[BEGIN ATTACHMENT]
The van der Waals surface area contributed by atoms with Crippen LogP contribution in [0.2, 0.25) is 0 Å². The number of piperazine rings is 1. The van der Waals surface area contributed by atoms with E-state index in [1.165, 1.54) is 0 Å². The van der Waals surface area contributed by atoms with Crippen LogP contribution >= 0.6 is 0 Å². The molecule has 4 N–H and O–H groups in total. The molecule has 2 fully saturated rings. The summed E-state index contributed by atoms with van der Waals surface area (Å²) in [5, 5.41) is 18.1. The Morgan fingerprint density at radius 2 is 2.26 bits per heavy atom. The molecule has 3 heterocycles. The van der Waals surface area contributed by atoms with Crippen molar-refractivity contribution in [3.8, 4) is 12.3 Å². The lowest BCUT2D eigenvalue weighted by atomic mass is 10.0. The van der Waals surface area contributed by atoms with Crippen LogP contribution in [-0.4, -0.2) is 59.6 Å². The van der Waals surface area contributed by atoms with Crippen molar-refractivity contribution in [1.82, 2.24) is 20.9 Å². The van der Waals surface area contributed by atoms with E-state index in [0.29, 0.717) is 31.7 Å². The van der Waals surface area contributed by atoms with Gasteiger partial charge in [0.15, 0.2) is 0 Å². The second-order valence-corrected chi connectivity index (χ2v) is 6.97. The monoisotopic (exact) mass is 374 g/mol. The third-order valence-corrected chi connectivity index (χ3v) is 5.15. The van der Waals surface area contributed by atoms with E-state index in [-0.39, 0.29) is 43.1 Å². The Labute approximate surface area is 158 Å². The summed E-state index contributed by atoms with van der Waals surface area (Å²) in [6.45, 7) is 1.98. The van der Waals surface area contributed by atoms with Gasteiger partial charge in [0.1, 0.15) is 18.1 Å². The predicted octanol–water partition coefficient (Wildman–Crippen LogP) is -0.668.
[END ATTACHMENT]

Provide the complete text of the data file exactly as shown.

The van der Waals surface area contributed by atoms with Crippen LogP contribution in [0.2, 0.25) is 0 Å². The number of piperazine rings is 1. The van der Waals surface area contributed by atoms with E-state index in [1.165, 1.54) is 0 Å². The van der Waals surface area contributed by atoms with Crippen LogP contribution >= 0.6 is 0 Å². The molecule has 4 N–H and O–H groups in total. The molecule has 2 fully saturated rings. The summed E-state index contributed by atoms with van der Waals surface area (Å²) in [5, 5.41) is 18.1. The Morgan fingerprint density at radius 2 is 2.26 bits per heavy atom. The molecule has 3 heterocycles. The van der Waals surface area contributed by atoms with Crippen molar-refractivity contribution in [3.8, 4) is 12.3 Å². The lowest BCUT2D eigenvalue weighted by atomic mass is 10.0. The van der Waals surface area contributed by atoms with Crippen LogP contribution in [-0.4, -0.2) is 59.6 Å². The van der Waals surface area contributed by atoms with Crippen molar-refractivity contribution in [1.82, 2.24) is 20.9 Å². The van der Waals surface area contributed by atoms with E-state index in [0.29, 0.717) is 31.7 Å². The van der Waals surface area contributed by atoms with Gasteiger partial charge in [0.15, 0.2) is 0 Å². The second-order valence-corrected chi connectivity index (χ2v) is 6.97. The monoisotopic (exact) mass is 374 g/mol. The third-order valence-corrected chi connectivity index (χ3v) is 5.15. The van der Waals surface area contributed by atoms with E-state index in [-0.39, 0.29) is 43.1 Å². The Labute approximate surface area is 158 Å². The summed E-state index contributed by atoms with van der Waals surface area (Å²) in [6.45, 7) is 1.98. The van der Waals surface area contributed by atoms with Gasteiger partial charge in [0.1, 0.15) is 18.1 Å². The predicted octanol–water partition coefficient (Wildman–Crippen LogP) is -0.668.